But we have never got anything from Israel. You see how far the gap is. Our objective is a peace that will last and that will survive those who follow us. But we get nothing from Israel. We see the U.S. concentrating on this.

Kissinger: If you could make our policy, what would you like us to do?

Hussein: We would like to work with you, sir. I think frankly that the last chance is before us, the next two or three years.

Kissinger: You know our admiration for you. Without the courage you showed in 1970, the whole Middle East would still be in turmoil.

Let me ask a difficult question. I recognize there has to be something on Jerusalem for Jordan; it is almost inconceivable for you to settle without something on Jerusalem.

Hussein: Yes.

Kissinger: Your position in the Arab world would depend on it. It is inconceivable that there could be some sort of military posts in the Jordan Valley if everything else could be done?

Hussein: I suppose it could be done. But what about Gaza?

[Page 91]

Kissinger: In my mind I would think the logical connection of Gaza is to Jordan, not to Egypt. I agree with the concept of your paper, to group all the Palestinians under one umbrella. What would a plebiscite in Gaza yield?

Hussein: Our relations are quite good now.

Rifai: It depends on what choices are given. To join with Jordan? Or Israel? That is not conceivable. Or to be independent? Or to join with Egypt?

Kissinger: What if the Egyptians say there should be three choices, namely; join with Egypt, or Jordan, or be independent?

Rifai: They would choose Jordan.

Kissinger: They would choose Jordan. Is it possible in these conditions for them to make a rational choice?

Rifai: Yes. There is not that much room for agitation.

Hussein: And they had previous experience with Egypt.

Rifai: Without Jordan they cannot operate. They need our passports to travel.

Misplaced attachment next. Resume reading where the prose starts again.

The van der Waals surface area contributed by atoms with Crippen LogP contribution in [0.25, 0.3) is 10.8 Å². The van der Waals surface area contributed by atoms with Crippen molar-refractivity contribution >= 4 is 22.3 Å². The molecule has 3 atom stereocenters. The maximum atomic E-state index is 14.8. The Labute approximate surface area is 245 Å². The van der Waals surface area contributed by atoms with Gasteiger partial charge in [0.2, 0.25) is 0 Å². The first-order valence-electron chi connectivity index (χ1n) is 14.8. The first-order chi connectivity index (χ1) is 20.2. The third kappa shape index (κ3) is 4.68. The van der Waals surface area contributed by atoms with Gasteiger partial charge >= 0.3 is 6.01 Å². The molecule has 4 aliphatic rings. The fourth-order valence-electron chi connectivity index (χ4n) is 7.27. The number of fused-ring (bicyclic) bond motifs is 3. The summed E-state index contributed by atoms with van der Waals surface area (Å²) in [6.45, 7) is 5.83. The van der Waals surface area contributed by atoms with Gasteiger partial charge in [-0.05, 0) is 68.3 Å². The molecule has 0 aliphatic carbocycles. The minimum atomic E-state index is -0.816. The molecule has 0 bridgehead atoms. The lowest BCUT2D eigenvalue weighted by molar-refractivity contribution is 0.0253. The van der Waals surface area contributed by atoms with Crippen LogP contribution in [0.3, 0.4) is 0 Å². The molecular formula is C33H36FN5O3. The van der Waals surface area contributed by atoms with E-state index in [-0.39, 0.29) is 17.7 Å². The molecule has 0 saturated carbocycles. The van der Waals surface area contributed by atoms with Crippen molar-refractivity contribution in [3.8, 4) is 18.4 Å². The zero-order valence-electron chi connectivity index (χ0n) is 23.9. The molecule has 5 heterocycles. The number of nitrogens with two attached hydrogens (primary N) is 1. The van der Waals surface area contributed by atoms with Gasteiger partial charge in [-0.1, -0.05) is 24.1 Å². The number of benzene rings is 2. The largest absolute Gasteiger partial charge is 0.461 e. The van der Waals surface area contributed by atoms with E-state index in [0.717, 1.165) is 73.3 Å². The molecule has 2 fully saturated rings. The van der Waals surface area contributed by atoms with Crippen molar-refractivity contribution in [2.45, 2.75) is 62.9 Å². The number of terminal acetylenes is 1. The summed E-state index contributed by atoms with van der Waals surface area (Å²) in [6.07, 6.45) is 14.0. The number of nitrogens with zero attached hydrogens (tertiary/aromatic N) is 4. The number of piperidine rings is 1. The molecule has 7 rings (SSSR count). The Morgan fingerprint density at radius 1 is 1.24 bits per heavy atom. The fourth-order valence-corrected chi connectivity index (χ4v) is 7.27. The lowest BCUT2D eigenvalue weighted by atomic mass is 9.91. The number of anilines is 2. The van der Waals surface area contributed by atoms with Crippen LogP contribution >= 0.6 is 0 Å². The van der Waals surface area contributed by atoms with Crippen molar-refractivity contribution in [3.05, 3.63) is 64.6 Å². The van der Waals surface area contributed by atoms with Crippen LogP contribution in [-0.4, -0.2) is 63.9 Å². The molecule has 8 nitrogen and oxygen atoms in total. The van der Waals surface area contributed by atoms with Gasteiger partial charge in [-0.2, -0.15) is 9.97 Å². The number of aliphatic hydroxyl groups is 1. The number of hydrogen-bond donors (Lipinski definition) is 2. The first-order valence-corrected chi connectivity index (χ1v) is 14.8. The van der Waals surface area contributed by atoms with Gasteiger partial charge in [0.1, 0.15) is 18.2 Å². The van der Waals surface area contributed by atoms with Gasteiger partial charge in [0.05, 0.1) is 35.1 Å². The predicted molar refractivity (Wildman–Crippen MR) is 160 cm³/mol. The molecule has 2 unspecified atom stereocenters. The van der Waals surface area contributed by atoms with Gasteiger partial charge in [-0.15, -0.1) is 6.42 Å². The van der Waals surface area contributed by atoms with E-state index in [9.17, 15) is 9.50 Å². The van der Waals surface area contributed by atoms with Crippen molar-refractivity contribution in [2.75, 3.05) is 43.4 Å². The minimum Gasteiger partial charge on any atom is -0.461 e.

To go back to your original point, I wish to submit very humbly what you earlier suggested. The best way to make progress is to present Israel not with Jordanian proposals but with American proposals.

Kissinger: I agree with that. But there is no sense our making proposals to them which you reject.

Rifai: Right, that’s why we sent you the paper, for your consideration. To see how it can be improved, and adopted as your position. Therefore we want you to make suggestions to us, to improve it, so that you can either sell it or pressure them.

Kissinger: The trouble with you Jordanians is that you are so reasonable! What do you mean by (F) here [in Section III of the Rifai paper, Tab A]—“some form of resident alien permits to allow Israelis to reside in Jordanian territory near Jewish religious shrines.”

Rifai: This is something the late Dr. Herzog6 mentioned, having to do with Hebron and Nablus, where there is strong religious feeling on the part of the Israelis about the sites there. They have no desire to annex these but there is a strong desire of many Israelis to live there. I said it would be possible for Israeli citizens, including Orthodox Jews, to reside there close to their religious shrines. In a state of peace. The trouble with the military settlements is that they want to annex a part; [Page 92] they want sovereignty. This is an obstacle. If they want some arrangement to reside there, that is different.

Kissinger: That is what I thought you meant.

Rifai: That is the key. Jordanian sovereignty. Jerusalem too. His Majesty cannot give up sovereignty over the Eastern sector. But without sovereignty anything can be considered. In Jerusalem there can be a Jewish quarter and there can be an Arab quarter.

Kissinger: Have the Jews moved back in?

Rifai: Yes. Most of the new building is in the Eastern part. We will not kick them out.

Kissinger: Aside from Jerusalem, if the principle of sovereignty could be preserved in some way, then the presence of settlements on security grounds can be considered. I am not asking you to accept now.

Rifai: Yes, it can be considered. And it will be more acceptable if connected with a timetable. A sort of phased-withdrawal type of arrangement. We could start the withdrawal from the interior and ultimately—in an actual state of peace—go from there.

Kissinger: Have you ever put this to the Israelis in this way?